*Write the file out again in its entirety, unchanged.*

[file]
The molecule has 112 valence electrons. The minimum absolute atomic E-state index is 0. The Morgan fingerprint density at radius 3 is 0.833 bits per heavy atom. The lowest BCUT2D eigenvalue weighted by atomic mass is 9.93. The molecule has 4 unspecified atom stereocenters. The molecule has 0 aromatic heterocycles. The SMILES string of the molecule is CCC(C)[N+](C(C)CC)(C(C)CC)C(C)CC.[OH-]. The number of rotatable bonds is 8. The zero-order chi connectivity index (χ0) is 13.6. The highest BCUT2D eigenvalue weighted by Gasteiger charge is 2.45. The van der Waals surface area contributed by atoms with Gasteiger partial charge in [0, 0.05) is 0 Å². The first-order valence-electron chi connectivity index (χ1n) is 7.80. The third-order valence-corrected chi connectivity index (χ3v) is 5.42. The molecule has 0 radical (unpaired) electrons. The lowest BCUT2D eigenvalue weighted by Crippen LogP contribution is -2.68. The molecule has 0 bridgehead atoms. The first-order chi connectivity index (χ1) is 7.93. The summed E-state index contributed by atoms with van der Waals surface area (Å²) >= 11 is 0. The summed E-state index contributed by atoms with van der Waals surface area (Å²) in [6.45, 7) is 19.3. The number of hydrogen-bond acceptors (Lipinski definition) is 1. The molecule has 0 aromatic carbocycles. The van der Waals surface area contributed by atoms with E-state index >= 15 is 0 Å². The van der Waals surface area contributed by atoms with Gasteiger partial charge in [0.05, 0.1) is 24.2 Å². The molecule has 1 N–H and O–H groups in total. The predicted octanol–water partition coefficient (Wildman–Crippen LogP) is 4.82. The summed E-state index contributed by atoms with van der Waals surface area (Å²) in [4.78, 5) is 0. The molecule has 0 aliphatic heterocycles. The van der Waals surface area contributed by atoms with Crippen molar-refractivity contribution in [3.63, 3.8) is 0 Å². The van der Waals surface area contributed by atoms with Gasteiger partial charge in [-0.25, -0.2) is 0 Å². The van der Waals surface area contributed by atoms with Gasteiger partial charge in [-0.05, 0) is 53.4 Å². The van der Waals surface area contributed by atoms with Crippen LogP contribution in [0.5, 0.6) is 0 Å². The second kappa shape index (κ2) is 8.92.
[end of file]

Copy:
The molecule has 112 valence electrons. The minimum absolute atomic E-state index is 0. The Morgan fingerprint density at radius 3 is 0.833 bits per heavy atom. The lowest BCUT2D eigenvalue weighted by atomic mass is 9.93. The molecule has 4 unspecified atom stereocenters. The molecule has 0 aromatic heterocycles. The SMILES string of the molecule is CCC(C)[N+](C(C)CC)(C(C)CC)C(C)CC.[OH-]. The number of rotatable bonds is 8. The zero-order chi connectivity index (χ0) is 13.6. The highest BCUT2D eigenvalue weighted by Gasteiger charge is 2.45. The van der Waals surface area contributed by atoms with Gasteiger partial charge in [0, 0.05) is 0 Å². The first-order valence-electron chi connectivity index (χ1n) is 7.80. The third-order valence-corrected chi connectivity index (χ3v) is 5.42. The molecule has 0 radical (unpaired) electrons. The lowest BCUT2D eigenvalue weighted by Crippen LogP contribution is -2.68. The molecule has 0 bridgehead atoms. The first-order chi connectivity index (χ1) is 7.93. The summed E-state index contributed by atoms with van der Waals surface area (Å²) >= 11 is 0. The summed E-state index contributed by atoms with van der Waals surface area (Å²) in [6.45, 7) is 19.3. The number of hydrogen-bond acceptors (Lipinski definition) is 1. The molecule has 0 aromatic carbocycles. The van der Waals surface area contributed by atoms with E-state index >= 15 is 0 Å². The van der Waals surface area contributed by atoms with Gasteiger partial charge in [0.05, 0.1) is 24.2 Å². The molecule has 1 N–H and O–H groups in total. The predicted octanol–water partition coefficient (Wildman–Crippen LogP) is 4.82. The summed E-state index contributed by atoms with van der Waals surface area (Å²) in [4.78, 5) is 0. The molecule has 0 aliphatic heterocycles. The van der Waals surface area contributed by atoms with Crippen molar-refractivity contribution in [3.63, 3.8) is 0 Å². The van der Waals surface area contributed by atoms with Gasteiger partial charge in [-0.25, -0.2) is 0 Å². The van der Waals surface area contributed by atoms with Gasteiger partial charge in [-0.05, 0) is 53.4 Å². The van der Waals surface area contributed by atoms with Crippen LogP contribution in [0.5, 0.6) is 0 Å². The second kappa shape index (κ2) is 8.92.